The American University in Cairo, Egypt
Title: New trends in structural engineering education with application to design of steel structures
Ezzeldin Y Sayed-Ahmed is a Professor and the Graduate Program Director in the American University in Cairo, Egypt. He has earned his PhD in Civil Engineering in 1995 from the University of Calgary. He is a Fellow of the Academy of Scientific Research and Technology and a RC and Steel Structures Consultant. He was the Acting Director of the Credit Hours Engineering Programs of Ain Shams University and the Associate Dean of the College of Engineering of Qatar University. He is a Member of the Egyptian Code of Practice Committee for FRPs and the Chair of the Subcommittee of the Composite Polymers Structures Code. He holds the State Award in Engineering Sciences (Egypt) in 1999 and Bruce M. Irons Memorial Scholarship (Canada) in 1994. He has a USA patent and has 169 publications and supervised 35 MSc and PhD students.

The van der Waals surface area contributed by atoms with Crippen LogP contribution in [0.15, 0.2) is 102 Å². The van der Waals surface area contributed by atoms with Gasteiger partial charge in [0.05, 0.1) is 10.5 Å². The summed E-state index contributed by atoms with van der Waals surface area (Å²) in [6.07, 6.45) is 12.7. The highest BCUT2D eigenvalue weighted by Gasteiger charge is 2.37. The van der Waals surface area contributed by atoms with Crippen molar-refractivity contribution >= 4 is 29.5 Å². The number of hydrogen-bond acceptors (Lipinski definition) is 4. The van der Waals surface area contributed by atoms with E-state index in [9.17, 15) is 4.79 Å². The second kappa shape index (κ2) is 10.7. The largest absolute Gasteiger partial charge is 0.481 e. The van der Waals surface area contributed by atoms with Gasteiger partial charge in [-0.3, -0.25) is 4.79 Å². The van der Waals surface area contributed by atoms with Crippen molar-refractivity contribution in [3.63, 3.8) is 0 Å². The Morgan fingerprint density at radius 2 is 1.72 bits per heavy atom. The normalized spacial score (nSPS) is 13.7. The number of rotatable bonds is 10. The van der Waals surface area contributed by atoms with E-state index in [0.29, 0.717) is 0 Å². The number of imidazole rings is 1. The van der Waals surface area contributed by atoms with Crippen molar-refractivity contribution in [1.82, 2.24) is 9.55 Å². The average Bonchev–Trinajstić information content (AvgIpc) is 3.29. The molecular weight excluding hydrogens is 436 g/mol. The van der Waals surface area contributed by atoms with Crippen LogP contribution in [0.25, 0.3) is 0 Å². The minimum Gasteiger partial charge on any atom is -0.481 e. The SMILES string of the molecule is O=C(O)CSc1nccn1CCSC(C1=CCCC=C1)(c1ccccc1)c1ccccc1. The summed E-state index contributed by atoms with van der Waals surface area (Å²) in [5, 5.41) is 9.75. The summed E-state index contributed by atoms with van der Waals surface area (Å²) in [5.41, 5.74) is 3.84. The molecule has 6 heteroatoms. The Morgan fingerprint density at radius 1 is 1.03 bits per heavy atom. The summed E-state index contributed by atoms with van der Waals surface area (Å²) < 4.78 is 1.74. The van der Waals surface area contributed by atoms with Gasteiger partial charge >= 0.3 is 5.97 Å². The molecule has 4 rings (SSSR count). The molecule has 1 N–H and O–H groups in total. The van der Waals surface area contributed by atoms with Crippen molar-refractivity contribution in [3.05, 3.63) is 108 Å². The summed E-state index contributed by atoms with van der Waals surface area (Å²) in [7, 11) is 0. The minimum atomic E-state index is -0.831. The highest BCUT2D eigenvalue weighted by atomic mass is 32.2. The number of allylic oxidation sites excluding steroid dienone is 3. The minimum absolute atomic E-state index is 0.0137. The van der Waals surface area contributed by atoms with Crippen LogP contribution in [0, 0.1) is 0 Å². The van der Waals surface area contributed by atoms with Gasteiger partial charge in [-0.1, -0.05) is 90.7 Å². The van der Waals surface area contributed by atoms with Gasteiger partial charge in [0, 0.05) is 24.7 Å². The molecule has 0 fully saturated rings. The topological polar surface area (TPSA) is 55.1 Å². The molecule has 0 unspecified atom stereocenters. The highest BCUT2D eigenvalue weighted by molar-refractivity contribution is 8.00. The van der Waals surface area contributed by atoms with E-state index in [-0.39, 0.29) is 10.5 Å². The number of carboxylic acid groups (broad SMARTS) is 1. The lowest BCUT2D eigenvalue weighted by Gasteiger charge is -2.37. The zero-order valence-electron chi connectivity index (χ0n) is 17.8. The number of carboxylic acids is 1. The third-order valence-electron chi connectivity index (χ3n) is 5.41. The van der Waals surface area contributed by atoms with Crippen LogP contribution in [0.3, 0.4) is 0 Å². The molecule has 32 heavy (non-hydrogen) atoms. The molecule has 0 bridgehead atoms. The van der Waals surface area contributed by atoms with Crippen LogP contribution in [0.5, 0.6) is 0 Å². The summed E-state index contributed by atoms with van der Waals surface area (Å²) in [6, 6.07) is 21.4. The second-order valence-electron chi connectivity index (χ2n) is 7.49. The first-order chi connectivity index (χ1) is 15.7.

Components of higher education are students, faculty and curriculum/teaching paradigms. Regarding the students, higher education needs people with desire to improve them; this is a fact. For faculty, in many developing countries, the system of faculty rewards is undeniably well-below the level that can safely support faculty’s social needs. As a result, faculty involve in other non-academic activities to raise their level of income. Every day passes without resolving this issue turn this “secondary” non-academic activity turns to be the faculty’s primary job; the ones who end-up paying the penalty are the students. As for the curriculum, we get the famous phrase “we had the best engineering education”; this is true if we modified to “we had the best engineering education; then” where both the curriculum and teaching paradigms served the need of that era. However, this does not mean that we must fix both for decades. Should not we accept that all what we have shinned-in is currently surpassed by something newer and better? Traditional teaching may kill the best designed curriculum. Our teaching pedagogy must be developed to fit the needs and modes of today’s students. Generation Z students are not interested anymore in passive learning; classes must be switched form teacher-centered to student-centered: The only learning path of this generation is active learning. Innovative teaching techniques for design courses (e.g., structural steel design) have been adopted by the author and proved to be very rewarding. Among these innovative techniques are blended learning and flipped classrooms, which stretch the utilization of technology in our today’s classes. Other techniques such as student-generated examinations, student-generated classes and course competitions are also direct reflection of student-centered education. Herein, these innovative paradigms will be presented. Believing that the true purpose of education is to stimulate creativity and passion of the students and more important to teach them how to master the life-long learning skills, we will come to a conclusion that what-ever we are doing now should be reformed: it is a leap of faith.